The Joke Was on Me


By Brandon Morgan



The Bee Gees were an iconic group in the 1970s that captured the hearts of the American people with their hit single “Staying Alive”. Well, maybe they didn’t capture our hearts, but they certainly had our ears. The falsetto family had us all singing at one point or another, “Ah, ha, ha, ha, stayin’ alive, stayin’ alive.”


However, there is another song by the Bee Gees that may not be as recognizable, “I Started a Joke”:


I started a joke which started the whole world crying
But I didn’t see that the joke was on me oh no
I started to cry which started the whole world laughing
Oh if I’d only seen that the joke was on me 1


Why am I referencing this somewhat obscure song? It is because I think it serves to perfectly illustrate the Christian’s relationship with the world and vice versa. Oftentimes, the things we are to glorify and revere and rejoice in, cause the world great pain. And what the world rejoices in, we despise. I think in our time, nothing is truer than what Jesus told his disciples in Matthew 20:25-28 (NIV):


You know that the rulers of the Gentiles lord it over them, and their high officials exercise authority over them. Not so with you. Instead, whoever wants to become great among you must be your servant, and whoever wants to be first must be your slave—just as the Son of Man did not come to be served, but to serve, and to give his life as a ransom for many.


It’s funny how something can be before your eyes for so long without you understanding the implications.


It feels like I found out too late.


As a man in the midst of career transition (AKA looking for full-time employment), there was a certain sense of entitlement I had, that my education and background warranted a great job according to the world’s standards, but it’s clear that is not the way. And it was especially true this was not the way because no doors opened when I possessed this mindset.


The next phase of the mindset was the “seasonal servitude.” It’s somewhat of a dastardly mindset because it gives the appearance of following Christ with a false perspective. In a sense it’s as the book of Revelations would say, to “love and live a lie” (Revelation 22:15). My perspective in this mindset was, “Oh, I’ll serve for some time, and I’ll be promoted like Joseph.” Now, this can and does happen, but this mindset taken the wrong way can be insidious because it makes one feel that serving others entitles one to earthly promotion. Again, I’m not despising the blessings of having a high position. In fact, I feel God desires for his people to be in places of high position. If not, why would we have stories in the Bible about people like Joseph and Daniel? So how do we reconcile promotion and servitude?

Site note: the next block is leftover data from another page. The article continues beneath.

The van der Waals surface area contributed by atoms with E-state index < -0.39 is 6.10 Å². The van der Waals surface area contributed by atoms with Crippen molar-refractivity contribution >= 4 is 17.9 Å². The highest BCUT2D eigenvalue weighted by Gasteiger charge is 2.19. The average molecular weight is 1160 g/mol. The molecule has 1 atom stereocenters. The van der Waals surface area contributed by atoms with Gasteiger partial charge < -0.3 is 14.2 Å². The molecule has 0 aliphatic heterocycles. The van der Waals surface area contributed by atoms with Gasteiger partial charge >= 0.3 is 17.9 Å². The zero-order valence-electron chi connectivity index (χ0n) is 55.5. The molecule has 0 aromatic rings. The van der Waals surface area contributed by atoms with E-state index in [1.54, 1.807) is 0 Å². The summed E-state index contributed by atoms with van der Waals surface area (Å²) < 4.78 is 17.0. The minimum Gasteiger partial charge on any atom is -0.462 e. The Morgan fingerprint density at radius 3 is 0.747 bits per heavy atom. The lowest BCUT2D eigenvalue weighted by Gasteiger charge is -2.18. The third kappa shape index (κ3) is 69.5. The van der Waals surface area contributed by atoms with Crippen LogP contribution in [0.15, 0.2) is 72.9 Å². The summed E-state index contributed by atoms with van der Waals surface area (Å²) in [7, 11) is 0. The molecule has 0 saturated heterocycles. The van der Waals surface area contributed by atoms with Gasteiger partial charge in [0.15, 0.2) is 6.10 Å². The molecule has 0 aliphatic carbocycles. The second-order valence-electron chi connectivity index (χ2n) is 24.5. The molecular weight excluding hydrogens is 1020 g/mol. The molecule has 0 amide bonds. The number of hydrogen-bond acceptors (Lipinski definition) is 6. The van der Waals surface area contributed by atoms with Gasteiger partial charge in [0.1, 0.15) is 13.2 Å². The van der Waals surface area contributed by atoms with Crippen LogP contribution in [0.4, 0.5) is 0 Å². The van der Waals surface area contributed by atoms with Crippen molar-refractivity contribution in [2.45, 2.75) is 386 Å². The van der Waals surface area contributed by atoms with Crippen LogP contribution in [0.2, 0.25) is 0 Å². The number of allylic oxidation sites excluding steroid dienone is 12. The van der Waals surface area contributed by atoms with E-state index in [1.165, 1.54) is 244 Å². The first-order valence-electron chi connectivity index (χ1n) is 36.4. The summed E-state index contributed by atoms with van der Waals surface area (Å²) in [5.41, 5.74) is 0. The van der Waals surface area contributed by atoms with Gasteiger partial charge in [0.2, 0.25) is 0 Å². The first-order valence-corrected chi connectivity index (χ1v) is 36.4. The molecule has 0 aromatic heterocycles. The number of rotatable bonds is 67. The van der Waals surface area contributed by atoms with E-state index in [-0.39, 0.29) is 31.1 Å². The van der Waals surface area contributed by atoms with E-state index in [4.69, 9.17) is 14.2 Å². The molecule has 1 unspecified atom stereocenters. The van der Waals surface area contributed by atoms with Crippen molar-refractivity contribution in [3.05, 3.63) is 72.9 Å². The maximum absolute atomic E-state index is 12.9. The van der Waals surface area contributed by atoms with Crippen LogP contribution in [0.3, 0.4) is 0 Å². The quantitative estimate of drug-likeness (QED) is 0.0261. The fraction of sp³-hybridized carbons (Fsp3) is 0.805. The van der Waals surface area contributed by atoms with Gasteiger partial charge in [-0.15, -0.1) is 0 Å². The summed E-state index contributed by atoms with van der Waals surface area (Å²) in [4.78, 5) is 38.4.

Thankfully, the mission of the gospel transforms us from the inside out. No matter what we decide to do vocationally, God desires for us to be great in the Kingdom, which means he desires for us to have increasing levels of servitude in the Kingdom. Now, I don’t believe this means abandoning one’s calling. I believe it means always having a heart to serve. Every day, we should try to stretch ourselves in the level and the type of servitude we can offer others.


If you’re a CEO, you should be known for your magnanimous nature by your colleagues. If you’re a teacher, you should be known by your ability to listen to your students. If you’re in retail, you should abide in God to the point which you radiate joy, so all can see and give glory to our Father in heaven.


Ultimately, wars are not won in a day, but I believe persistent prayer wins wars. For those in positions of influence: one can pray every day, “Lord teach me and help me to serve others as you would today,” and then take small steps toward servitude. Maybe it looks like praising someone else for their accomplishments. It might also look like not speaking in a tone of voice that places you in the limelight. As Thomas à Kempis once wrote, “It is no harm to thee if thou place thyself below all others; but it is great harm, if thou place thyself above even one.” 2


For those who are in positions or places of currently uncomfortable servitude, one thing that might be helpful is to think, “Man, I’m becoming great in the Kingdom. This is amazing!” Although it sounds cheesy, I believe such a perspective may impassion one to serve more.


If you do have a sense of entitlement, and you feel any of your actions have earned you some promotion, ask God to help you rid yourself of that. It’s not a super cute attitude, and it especially conflicts with this Scripture: “Every good and perfect gift comes from the Father of lights above” (James 1:17, author’s emphasis).


If Christ “did not consider equality with God something to be used to His own advantage” (Philippians 2:6, author’s emphasis), but humbled himself, how much more should we do so?


If we don’t, as the Bee Gees said, “The joke might really be on us.” 1


1. Bee Gees. “I Started a Joke.” Idea, 1968.
2. “The Imitation of Christ: First Book: Chapter VII. Of Fleeing From Vain Hope and Pride.” Sacred-Texts, July 25, 2018,



Brandon Morgan studied Food Policy and Applied Nutrition at Tufts University and he currently teaches and mentors international students in Cambridge, MA. He enjoys reading, writing, and climbing.


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